MAASTRICHT/THE NETHERLANDS. After years of columns and debates, the association 'Beter Onderwijs Nederland (BON, or Better Education Netherlands)' has filed a lawsuit to stop the advance of English in higher education: the association feels that no other study programmes should be allowed to be taught in English until more thought has been given to the desirability of this trend. Last week, they filed a lawsuit against two universities (Maastricht and Twente) that offer a large number of programmes in English, as well as against the Education Inspectorate, which should uphold the law more strictly. Verdict will be given on 6 July.
The case against the Education Inspectorate has already been dropped; it appeared in court that they have meanwhile started an investigation into anglicisation.
According to BON, the core issue is whether there was a good reason for choosing English in study programmes. After all, there are all kinds of disadvantages. BON brought in an expert, emeritus professor of Experimental Language Psychology, Annette de Groot, who explained that the Dutch, even if they speak English rather well, know as many words in that language as English children of eight or nine years old. She compared it to doing fretwork with a circular saw.
But the universities think differently on that matter. They always make a careful assessment, they said, even if BON doesn't agree with their assessment. They refer to enthusiastic students and approval from accreditation organisation NVAO. Internationalisation promotes the development of intercultural skills. Moreover, these universities are close to the border and prepare their students for work in the region, which happens to be international.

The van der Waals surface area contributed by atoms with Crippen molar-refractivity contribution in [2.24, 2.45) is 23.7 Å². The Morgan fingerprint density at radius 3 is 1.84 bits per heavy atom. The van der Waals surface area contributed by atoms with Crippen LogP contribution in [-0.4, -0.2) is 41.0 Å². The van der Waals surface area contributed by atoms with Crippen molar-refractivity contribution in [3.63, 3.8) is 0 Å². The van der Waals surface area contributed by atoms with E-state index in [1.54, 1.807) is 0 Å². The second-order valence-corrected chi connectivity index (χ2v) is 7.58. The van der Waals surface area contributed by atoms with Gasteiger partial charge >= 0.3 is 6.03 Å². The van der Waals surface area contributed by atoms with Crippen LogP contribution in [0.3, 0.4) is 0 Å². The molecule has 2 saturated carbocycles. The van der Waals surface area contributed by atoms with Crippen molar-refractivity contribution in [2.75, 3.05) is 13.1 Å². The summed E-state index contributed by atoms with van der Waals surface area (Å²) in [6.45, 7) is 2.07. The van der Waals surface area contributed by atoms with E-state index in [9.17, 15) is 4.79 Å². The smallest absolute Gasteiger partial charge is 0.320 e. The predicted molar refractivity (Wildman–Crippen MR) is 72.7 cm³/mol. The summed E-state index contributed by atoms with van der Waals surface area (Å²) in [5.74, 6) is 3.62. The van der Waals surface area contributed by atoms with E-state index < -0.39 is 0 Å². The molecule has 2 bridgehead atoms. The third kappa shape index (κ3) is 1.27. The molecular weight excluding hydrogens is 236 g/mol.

Afterwards, BON chairman Ad Verbrugge is “not dissatisfied”. It is actually not about the quality of the education, he thinks, but the cultural task to teach in Dutch. “We say to Achmed and Ali that they have to learn Dutch in order to integrate, but when they go to university everything is in English.” That is a political choice, he says, and this choice hasn't been made yet: the law states that education should in principle be in Dutch.
BON, however, doesn't have the political tide on its side; the minister recently announced that she wanted to change the law and accommodate English more.
In the meantime, Maastricht psychology dean, professor Anita Jansen, has become involved in the battle through a blog on the UM site. In the summons, BON concentrated on the study programme of Psychology. Jansen argues that English is a logical choice in this case because of the international character of the subject matter. But, Jansen says, BON is in fact not bothered about the quality of education, “this debate is part of the right-wing populist battle by nationalist Ad Verbrugge”.
She paints BON foreman Verbrugge as a Baudet-follower who actually feels that “foreigners should leave,” something he “cloaks (…) in gibberish about better education”. She calls him a “very cheap Scary Man”.
This tone has earned Jansen a flood of criticism on social media. A student party at the University of Groningen says the blog is “unworthy of a professor,” SP Member of Parliament Jasper van Dijk shares this point of view. BON itself calls the UM as such to account with a heading on its website: Maastricht University: plea for university education in Dutch is ‘scary’. And follows with: “We regret that Maastricht University argues on this level.”